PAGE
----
Happy Halloween to you and yours.  In its celebrated form in the USA, it has transformed to a  purely North American fun night without it’s original pagan dark side. My youngest daughter was an exchange student to France during her high school years and enjoyed teaching her French family how to carve a  jack-o-lantern.  With youngsters still at home, the carving, decorating, costuming and begging treats has become, for all of my grandkids, their second favorite holiday.

Yesterday, I spent time in the yard, enjoying the soon to be gone sunny days.

This fuji was past prime  by the time I got off the road. Some cling, looking soft and rotten.

This heritage  Northern Spy, is crisp and good. Keeping in tune with the autumn days, sunny and warm with cold nights.

Foraging in my neighbors garden, some fresh basil, tomatoes, one zucchini, and an eggplant. Enjoying what we can as long as it lasts.

I harvested my walnuts for the first time in seven years. A balance of nature took all the squirrels away. I expect red tail hawks got everyone. In the past, a woman asked me what was growing on my trees. She had never seen walnuts grow. They have a husk, which dries out and the nuts free fall to the ground.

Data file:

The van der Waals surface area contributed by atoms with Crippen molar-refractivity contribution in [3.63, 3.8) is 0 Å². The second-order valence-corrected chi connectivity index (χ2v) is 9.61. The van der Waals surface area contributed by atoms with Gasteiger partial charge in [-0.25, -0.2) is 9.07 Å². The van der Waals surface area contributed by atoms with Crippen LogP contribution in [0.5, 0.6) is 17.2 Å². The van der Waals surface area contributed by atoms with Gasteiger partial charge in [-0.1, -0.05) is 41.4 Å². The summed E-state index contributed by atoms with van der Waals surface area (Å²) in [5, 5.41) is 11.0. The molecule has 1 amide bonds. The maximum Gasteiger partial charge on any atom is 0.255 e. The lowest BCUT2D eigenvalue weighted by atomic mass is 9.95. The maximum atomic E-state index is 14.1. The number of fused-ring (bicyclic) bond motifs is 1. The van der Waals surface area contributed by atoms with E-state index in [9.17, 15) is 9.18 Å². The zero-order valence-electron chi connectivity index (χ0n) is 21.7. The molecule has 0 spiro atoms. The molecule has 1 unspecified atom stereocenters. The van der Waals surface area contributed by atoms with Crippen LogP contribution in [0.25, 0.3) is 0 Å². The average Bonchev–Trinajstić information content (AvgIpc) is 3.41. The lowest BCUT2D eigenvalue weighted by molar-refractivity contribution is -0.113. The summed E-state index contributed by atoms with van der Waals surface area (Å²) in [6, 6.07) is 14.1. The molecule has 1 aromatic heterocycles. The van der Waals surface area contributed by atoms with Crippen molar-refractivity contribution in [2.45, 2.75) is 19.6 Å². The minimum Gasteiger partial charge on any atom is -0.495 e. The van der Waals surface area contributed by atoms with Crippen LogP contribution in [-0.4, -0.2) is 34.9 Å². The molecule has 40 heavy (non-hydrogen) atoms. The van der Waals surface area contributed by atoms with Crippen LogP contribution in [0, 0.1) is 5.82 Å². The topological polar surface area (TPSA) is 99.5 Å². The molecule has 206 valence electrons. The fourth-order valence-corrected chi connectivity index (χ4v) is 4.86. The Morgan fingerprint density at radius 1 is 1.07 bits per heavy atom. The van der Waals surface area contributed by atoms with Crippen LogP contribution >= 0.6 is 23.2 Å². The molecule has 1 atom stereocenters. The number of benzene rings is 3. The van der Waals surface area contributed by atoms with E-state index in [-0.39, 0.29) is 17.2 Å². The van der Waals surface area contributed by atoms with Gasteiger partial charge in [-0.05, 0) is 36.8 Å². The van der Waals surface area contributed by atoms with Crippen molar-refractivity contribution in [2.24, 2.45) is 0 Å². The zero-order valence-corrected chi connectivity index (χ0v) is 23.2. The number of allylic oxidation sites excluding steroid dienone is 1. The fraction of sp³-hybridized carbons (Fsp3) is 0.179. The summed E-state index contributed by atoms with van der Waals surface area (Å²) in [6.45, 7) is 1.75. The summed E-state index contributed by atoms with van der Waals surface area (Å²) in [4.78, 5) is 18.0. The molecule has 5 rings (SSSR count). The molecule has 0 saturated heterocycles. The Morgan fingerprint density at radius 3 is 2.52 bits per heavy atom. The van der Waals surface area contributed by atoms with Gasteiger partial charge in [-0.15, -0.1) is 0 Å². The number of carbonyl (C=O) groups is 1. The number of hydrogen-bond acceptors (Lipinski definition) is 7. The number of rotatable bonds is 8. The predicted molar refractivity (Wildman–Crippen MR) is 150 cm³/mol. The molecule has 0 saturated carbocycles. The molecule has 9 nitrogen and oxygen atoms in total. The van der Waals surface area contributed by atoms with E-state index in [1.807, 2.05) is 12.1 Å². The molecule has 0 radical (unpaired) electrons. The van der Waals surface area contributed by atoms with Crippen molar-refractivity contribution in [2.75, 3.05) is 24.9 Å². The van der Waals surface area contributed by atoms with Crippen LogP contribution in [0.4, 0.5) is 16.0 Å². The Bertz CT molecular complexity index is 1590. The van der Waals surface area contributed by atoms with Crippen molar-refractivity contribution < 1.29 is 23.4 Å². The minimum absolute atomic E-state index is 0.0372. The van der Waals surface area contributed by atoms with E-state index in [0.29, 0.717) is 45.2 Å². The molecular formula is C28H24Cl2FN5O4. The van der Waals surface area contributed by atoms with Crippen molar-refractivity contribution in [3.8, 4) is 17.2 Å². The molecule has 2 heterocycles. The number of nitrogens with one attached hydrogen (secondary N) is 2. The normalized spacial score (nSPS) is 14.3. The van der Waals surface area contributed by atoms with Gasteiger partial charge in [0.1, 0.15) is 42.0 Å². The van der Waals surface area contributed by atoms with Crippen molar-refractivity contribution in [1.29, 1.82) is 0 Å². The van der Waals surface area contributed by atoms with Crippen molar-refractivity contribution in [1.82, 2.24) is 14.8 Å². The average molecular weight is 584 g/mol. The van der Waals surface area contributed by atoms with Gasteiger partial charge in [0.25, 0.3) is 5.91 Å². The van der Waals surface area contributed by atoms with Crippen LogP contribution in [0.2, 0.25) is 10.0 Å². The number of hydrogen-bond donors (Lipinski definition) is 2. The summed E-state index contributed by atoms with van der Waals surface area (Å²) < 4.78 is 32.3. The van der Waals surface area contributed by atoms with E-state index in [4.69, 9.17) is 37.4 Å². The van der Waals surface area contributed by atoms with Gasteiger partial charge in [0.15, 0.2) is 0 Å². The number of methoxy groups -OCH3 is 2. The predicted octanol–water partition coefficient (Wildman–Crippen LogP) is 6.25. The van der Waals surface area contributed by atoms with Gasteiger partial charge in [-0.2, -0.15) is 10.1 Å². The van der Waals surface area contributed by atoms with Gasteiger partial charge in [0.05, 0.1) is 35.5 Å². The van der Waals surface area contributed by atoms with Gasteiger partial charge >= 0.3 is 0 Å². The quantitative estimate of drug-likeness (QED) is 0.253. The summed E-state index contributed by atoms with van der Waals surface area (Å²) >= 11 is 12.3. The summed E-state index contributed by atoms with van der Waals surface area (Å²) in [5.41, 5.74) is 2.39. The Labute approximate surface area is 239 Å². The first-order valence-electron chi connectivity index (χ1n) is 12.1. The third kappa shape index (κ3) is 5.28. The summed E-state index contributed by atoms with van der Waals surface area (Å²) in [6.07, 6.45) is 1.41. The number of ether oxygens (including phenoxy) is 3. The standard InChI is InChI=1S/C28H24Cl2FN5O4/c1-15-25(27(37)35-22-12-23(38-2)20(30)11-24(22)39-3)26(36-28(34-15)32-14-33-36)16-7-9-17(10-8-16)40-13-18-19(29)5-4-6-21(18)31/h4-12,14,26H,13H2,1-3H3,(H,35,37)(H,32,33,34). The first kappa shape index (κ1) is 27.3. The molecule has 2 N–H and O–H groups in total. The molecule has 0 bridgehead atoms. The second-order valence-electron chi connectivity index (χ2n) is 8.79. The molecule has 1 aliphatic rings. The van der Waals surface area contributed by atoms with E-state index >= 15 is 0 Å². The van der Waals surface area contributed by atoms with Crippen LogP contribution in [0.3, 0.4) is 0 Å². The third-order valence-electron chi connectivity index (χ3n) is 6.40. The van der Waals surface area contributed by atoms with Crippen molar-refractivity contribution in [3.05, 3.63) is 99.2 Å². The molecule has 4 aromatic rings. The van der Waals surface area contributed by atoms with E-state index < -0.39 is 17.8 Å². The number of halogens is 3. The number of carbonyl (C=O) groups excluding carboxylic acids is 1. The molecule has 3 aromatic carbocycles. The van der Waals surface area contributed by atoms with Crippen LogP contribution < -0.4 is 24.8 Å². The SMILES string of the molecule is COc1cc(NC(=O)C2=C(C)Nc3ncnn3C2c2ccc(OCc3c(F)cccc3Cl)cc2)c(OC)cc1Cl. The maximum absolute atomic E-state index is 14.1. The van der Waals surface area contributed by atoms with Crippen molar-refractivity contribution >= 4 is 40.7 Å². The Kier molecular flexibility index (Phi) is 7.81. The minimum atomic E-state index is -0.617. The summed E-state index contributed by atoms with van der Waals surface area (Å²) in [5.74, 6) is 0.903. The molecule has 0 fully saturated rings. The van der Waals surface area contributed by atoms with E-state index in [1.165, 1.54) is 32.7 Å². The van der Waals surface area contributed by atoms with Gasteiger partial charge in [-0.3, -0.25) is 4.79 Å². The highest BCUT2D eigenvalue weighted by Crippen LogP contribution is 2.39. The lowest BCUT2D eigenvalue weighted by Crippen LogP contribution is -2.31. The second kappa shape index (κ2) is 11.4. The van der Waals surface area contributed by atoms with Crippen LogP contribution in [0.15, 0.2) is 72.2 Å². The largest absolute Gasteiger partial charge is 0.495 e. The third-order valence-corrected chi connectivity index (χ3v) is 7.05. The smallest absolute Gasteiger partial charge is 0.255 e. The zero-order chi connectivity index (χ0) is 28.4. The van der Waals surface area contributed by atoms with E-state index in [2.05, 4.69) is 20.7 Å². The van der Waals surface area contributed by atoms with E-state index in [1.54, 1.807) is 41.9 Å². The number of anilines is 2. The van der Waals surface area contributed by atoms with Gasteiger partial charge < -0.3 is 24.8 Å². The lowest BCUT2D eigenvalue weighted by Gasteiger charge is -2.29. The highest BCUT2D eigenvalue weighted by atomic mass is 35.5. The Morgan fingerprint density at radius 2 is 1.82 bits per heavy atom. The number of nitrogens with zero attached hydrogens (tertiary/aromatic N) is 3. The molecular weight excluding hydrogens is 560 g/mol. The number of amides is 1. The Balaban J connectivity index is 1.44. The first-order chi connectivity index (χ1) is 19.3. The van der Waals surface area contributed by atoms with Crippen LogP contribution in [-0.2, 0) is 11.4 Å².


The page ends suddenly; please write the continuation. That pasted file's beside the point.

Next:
Some primal feeling of comfort envelopes me when I harvest these portions of my own food.

SUMMERTIME IN MURPHYS

July 6, 2011

Summertime and the livin’ is easy. Come Independence Day, we celebrate with a  family and friends reunion. Doug spends a couple days mowing and weed eating; raking the horseshoe pit, blowing up inner tubes and a multitude of other tasks to make ready.

Sister Karen set up his chair with a humorous note and identified garbage from recycling.

Preparation counts.

By 11:00 on Saturday, people began putting up their tents.

The adults enjoyed snacking…

while the kids jumped on the trampoline until they were temporarily exhausted and needed a rest.

Squirt guns were  popular items for keeping cool.

Sisters, Bev and Cathy.

By 2:00 everyone was ready for a cooling flume ride.

That is, everyone except our youngest, 4-year-old Abbie who fell asleep on Dad’s lap.

Doug challenged Anthony to swim to him in the swirling current.

The chicken and tri-tip are Doug’s strong forte.

The two best cooks. Norma brought her famous home-made Chili Verde with Peruvian yellow beans and rice.  (To die for.)